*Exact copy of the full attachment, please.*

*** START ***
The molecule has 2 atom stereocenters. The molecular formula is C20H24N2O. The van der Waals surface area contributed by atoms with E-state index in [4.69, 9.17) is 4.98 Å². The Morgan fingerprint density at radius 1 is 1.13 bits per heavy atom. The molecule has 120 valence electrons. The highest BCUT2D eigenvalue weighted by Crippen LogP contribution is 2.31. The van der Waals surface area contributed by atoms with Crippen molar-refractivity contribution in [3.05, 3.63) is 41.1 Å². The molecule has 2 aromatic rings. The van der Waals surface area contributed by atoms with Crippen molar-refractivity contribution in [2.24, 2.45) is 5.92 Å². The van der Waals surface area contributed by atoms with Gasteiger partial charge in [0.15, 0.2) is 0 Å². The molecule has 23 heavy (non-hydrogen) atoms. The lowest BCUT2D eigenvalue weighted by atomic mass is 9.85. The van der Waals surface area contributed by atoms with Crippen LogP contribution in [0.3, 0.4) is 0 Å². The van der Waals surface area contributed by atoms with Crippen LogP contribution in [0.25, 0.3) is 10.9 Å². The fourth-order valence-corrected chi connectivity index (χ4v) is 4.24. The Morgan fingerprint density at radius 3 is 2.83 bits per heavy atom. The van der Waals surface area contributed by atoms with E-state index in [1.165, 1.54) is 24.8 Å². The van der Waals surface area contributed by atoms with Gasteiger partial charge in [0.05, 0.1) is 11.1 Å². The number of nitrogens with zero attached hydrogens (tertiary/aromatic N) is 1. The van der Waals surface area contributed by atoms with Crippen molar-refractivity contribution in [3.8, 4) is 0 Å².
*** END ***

The molecule has 2 atom stereocenters. The molecular formula is C20H24N2O. The van der Waals surface area contributed by atoms with E-state index in [4.69, 9.17) is 4.98 Å². The Morgan fingerprint density at radius 1 is 1.13 bits per heavy atom. The molecule has 120 valence electrons. The highest BCUT2D eigenvalue weighted by Crippen LogP contribution is 2.31. The van der Waals surface area contributed by atoms with Crippen molar-refractivity contribution in [3.05, 3.63) is 41.1 Å². The molecule has 2 aromatic rings. The van der Waals surface area contributed by atoms with Crippen molar-refractivity contribution in [2.24, 2.45) is 5.92 Å². The van der Waals surface area contributed by atoms with Gasteiger partial charge in [0.15, 0.2) is 0 Å². The molecule has 23 heavy (non-hydrogen) atoms. The lowest BCUT2D eigenvalue weighted by atomic mass is 9.85. The van der Waals surface area contributed by atoms with Crippen LogP contribution in [0.3, 0.4) is 0 Å². The van der Waals surface area contributed by atoms with Crippen LogP contribution in [0.25, 0.3) is 10.9 Å². The fourth-order valence-corrected chi connectivity index (χ4v) is 4.24. The Morgan fingerprint density at radius 3 is 2.83 bits per heavy atom. The van der Waals surface area contributed by atoms with E-state index in [1.165, 1.54) is 24.8 Å². The van der Waals surface area contributed by atoms with Gasteiger partial charge in [0.05, 0.1) is 11.1 Å². The number of nitrogens with zero attached hydrogens (tertiary/aromatic N) is 1. The van der Waals surface area contributed by atoms with Crippen molar-refractivity contribution in [3.8, 4) is 0 Å².